If you’re in your twenties or thirties, there is a good chance you’ve recently been asked to be in a wedding. For the most part, the moment you hear that coveted, “Will you be my bridesmaid/groomsman?” question is an exciting one, but let’s be honest, there are some weddings you just don’t want to be in or some you simply cannot afford. We’ve done some digging, consulted fellow pros, and have pulled from our own experience to give you the best ways to say no to being in a bridal party (and when you really can’t pass it up).

When You Are on a Tight Budget

If you’re at the age where you’re being asked to be part of a wedding party, chances are you, too, are going through exciting changes – marriage, baby, home buying. The average bridesmaid will spend ~$1,000 on wedding related expenses (think: dress, shoes, make up, hair…not to mention the money you have to put out for the bachelorette party and bridal shower). If you’re busy saving for a down payment on a house or you’ve just added twins to the mix, $1,000 doesn’t come very easily. If you find yourself in this situation, we think it’s okay to opt out of the bridal party. That being said, there are a few stipulations. Be up front with the bride or groom – don’t wait until a few months before the wedding to decide you really can’t afford this gig. Even if you’ve agreed in a moment of excitement, tell them as soon as you come to terms with reality that you can’t afford it. Don’t then go to Hawaii – unless your reasoning for opting out of the wedding party is that you’ve been saving for this trip that’s been planned for months/years/decades, don’t add insult to injury by telling the bride or groom you’re on a budget and then miraculously finding enough money to go on a lavish trip. C’mon people.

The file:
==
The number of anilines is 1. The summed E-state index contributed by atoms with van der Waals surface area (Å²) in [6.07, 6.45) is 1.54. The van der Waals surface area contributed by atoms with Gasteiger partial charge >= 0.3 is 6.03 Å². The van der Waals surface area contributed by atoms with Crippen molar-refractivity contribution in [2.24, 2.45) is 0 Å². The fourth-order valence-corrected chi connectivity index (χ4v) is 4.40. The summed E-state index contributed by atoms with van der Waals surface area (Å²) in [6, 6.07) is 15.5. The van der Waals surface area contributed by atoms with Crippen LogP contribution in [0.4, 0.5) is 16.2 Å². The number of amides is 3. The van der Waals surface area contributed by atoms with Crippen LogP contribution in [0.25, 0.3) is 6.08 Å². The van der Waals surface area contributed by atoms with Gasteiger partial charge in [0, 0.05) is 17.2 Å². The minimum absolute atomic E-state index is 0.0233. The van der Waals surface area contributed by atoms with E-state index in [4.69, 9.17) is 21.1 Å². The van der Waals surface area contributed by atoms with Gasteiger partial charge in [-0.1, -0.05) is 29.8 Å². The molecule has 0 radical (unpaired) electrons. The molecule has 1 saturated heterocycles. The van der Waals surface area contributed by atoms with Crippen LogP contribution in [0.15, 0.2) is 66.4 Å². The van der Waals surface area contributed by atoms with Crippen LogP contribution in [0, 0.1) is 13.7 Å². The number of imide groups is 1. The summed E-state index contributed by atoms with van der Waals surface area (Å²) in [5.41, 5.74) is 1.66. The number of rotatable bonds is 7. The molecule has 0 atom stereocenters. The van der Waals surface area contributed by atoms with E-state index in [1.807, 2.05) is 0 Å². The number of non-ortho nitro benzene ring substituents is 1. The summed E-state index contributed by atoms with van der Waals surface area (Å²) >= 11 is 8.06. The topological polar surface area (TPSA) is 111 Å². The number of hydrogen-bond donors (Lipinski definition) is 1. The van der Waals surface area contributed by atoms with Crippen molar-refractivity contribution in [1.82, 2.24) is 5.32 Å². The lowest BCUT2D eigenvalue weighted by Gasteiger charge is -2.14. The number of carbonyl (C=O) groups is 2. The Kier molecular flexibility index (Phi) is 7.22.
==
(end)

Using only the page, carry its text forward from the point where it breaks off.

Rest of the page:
When You and The Bride/Groom Aren’t That Close

Remember the movie The Wedding Ringer? Josh Gad plays a groom who, two weeks shy of his wedding to Kaylee Cuoco, has resorted to calling up old high school “buddies” to be in his wedding party (of course, he’s unsuccessful…enter Kevin Hart and his business where brides/grooms can pay for a bridal party). Unfortunately, there are some brides and grooms out there who either don’t have enough close friends to make up a wedding party (to whom we say – who needs a bridal party?!) or those who feel like even those they once sat next to in middle school English class should stand by them on their big day. If you’re on the receiving end of a bridal party invitation and you have to be reminded of how you know the bride or groom, chances are you aren’t that close and saying no is a-okay. Of course, do so respectfully, but clearly. You don’t want to leave the question of whether or not you’re in the wedding party up in the air. A firm, but kind, “I’ll have to pass” is completely called for.

When It’s Your Sister/Brother-in Law

Okay, here’s a situation where you really can’t say no. We’re well aware that not all in-laws are…well…our favorites, but if you’re hoping to keep things amicable, you’d better say yes. While you may not be best friends with your sister in-law or maybe your brother in-law is just not your cup of tea, blatantly excusing yourself from their wedding party (or not inviting them to be in yours, for that matter), is likely to cause a riff that you just don’t need when you’re combining two families.